Stage Door Review

Whack!

Monday, July 27, 2020

✭✭✭✭

by Mark Weatherley, directed by Monique Lund

The Bruce Hotel Back Lawn, 89 Parkview Drive, Stratford

July 18-September 5, 2020

Angelina: “I just killed a pig”

The Stratford Festival may have cancelled its 2020 season because of the Covid-19 pandemic, but has not extinguished live theatre in Stratford. Rather than any of the Festival’s four theatres, The Bruce Hotel has become the de facto centre of theatrical activity in Stratford this summer.

The hotel has graciously created two venues. In its covered parking lot, Sidewalk Scenes has been presenting a 75-minute, four-actor version of Shakespeare’s Romeo and Juliet that has found such favour with audiences that it has been held over to August 30.

The shaded northwest corner of the large lawn behind the hotel has become the venue for the diverse and imaginative Here For Now Open-Air Theatre Festival produced by one of Stratford’s several independent professional theatre companies. Live fringe festivals may have been cancelled across Ontario, but Here For Now Theatre, undaunted, has boldly pressed ahead with its own festival of six plays running from July 18 through August 29 with physically distanced seating.

The first of these I was lucky enough to see was HFNT’s remount of the play Whack! by Mark Weatherley which received its world premiere by the company in Stratford in October 2019. That production was directed by Lucy Jane Atkinson at Stratford’s Knox Presbyterian Church. Atkinson is currently trapped in Britain due to the pandemic so Monique Lund, the assistant director in 2019, has stepped in to direct the play and completely reimagined it for an outdoor setting. The three original cast members from 2019 – Fiona Mongillo, Olivia Viggiani and Siobhan O’Malley – have returned for the remount. The gripping hour-long play is based on an episode of Canadian history that should be much better known.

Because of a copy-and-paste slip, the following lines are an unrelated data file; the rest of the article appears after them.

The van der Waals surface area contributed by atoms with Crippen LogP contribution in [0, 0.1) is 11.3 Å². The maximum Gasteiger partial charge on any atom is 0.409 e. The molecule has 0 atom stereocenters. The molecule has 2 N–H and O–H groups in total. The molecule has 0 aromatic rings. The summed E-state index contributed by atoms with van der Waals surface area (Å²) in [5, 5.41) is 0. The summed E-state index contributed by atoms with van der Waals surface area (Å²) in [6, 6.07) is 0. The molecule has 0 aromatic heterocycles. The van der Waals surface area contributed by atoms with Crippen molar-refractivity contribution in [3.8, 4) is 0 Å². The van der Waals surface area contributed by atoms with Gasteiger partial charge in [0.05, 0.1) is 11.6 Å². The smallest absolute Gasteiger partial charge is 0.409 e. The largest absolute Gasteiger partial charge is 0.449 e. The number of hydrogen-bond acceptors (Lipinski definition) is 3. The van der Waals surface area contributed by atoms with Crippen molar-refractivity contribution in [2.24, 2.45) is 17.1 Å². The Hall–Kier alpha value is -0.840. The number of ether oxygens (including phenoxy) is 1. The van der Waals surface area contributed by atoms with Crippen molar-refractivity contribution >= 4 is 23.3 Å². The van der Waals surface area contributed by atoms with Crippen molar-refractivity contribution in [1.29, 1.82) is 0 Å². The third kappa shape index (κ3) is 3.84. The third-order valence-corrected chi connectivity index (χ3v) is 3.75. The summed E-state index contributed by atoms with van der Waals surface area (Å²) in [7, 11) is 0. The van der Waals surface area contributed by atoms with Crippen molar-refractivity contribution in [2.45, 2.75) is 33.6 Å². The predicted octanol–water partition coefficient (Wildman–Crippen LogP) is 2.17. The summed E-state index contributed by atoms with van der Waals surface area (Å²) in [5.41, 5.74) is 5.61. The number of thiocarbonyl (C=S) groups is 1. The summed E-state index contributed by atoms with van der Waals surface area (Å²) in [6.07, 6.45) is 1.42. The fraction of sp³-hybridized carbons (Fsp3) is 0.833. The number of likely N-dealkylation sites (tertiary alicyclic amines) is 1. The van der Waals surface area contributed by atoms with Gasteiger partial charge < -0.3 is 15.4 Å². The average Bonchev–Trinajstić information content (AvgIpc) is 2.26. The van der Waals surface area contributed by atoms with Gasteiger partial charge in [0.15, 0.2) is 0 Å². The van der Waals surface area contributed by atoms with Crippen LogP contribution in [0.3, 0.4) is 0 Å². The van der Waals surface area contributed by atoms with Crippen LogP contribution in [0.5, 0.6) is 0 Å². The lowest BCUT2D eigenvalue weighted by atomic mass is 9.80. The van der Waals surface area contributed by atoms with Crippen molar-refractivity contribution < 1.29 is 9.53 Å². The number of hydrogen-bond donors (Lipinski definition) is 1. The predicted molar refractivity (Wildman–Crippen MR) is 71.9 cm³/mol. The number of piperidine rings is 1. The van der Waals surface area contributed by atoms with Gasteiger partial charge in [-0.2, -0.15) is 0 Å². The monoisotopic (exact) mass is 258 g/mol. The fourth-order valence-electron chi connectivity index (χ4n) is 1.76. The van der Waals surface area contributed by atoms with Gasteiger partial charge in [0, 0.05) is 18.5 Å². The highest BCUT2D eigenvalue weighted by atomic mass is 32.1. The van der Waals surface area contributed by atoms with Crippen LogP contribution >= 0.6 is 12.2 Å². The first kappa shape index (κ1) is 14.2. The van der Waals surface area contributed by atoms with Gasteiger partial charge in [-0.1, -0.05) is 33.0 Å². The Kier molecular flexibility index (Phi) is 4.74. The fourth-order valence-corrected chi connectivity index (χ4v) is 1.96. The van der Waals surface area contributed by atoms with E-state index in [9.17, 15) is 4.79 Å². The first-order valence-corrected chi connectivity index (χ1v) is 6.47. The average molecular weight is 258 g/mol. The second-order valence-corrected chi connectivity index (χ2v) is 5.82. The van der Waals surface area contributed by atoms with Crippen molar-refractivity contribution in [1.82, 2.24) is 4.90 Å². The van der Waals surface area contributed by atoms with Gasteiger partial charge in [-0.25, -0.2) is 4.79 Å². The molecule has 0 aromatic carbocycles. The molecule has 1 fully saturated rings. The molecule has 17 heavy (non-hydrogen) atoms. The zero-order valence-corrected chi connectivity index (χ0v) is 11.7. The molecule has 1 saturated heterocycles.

In 1911 Italian immigrant Angelina Napolitano (1882-1932) became the first woman in Canada to use the battered woman defence for a murder charge. Angelina married her husband Pietro in Italy and emigrated first to New York and then to Ontario, finally settling in Sault Ste. Marie, where there was an Italian community and where Pietro thought he could earn more money. Angelina and her children saw little of this money since Pietro habitually drank most of his paycheque.

Pietro initially beat Angelina because he kept imagining she was looking at other men. But by 1910 his abuse escalated to the point that one day he stabbed his then-pregnant wife nine times with his pocket-knife. Angelina’s toleration of Pietro’s abuse reached a limit when he, who had previously been so jealous, demanded that she earn money through prostitution. He gave her the ultimatum that if she did not do so, he would kill her.

Instead, while Pietro was sleeping, Angelina took and axe and decapitated him while he slept. She immediately told her neighbour, “I just killed a pig” and waited for the police to arrive. At her trial Angelina had no lawyer, so the judge appointed her a lawyer, Uriah McFadden, whose specialty was property law. After carefully listening to Angelina’s account of Pietro’s horrific treatment of her, McFadden presented the defence that Angelina had no choice but to murder Pietro to preserve her life and the lives of her children. Nevertheless, Angelina’s premeditated act and admission of guilt seemed like insuperable barriers.

While Weatherley’s play sticks closely to the facts of the case, his presentation of them and Lund’s direction enhance the story’s inherent theatricality. Before a word is spoken Lund shows us Viggiani as Pietro sharpening his pocket-knife on a metal rod. O’Malley, who will play McFadden, begins plucking an untuned string of an autoharp as an accompaniment to the scraping sound. Then in the distance but coming closer we hear what sounds like someone filing an axe. Mongillo as Angelina enters from behind us dragging an axe along an asphalt pathway. For those who know the story, Lund has already given us an aural introduction to the characters’ conflicts.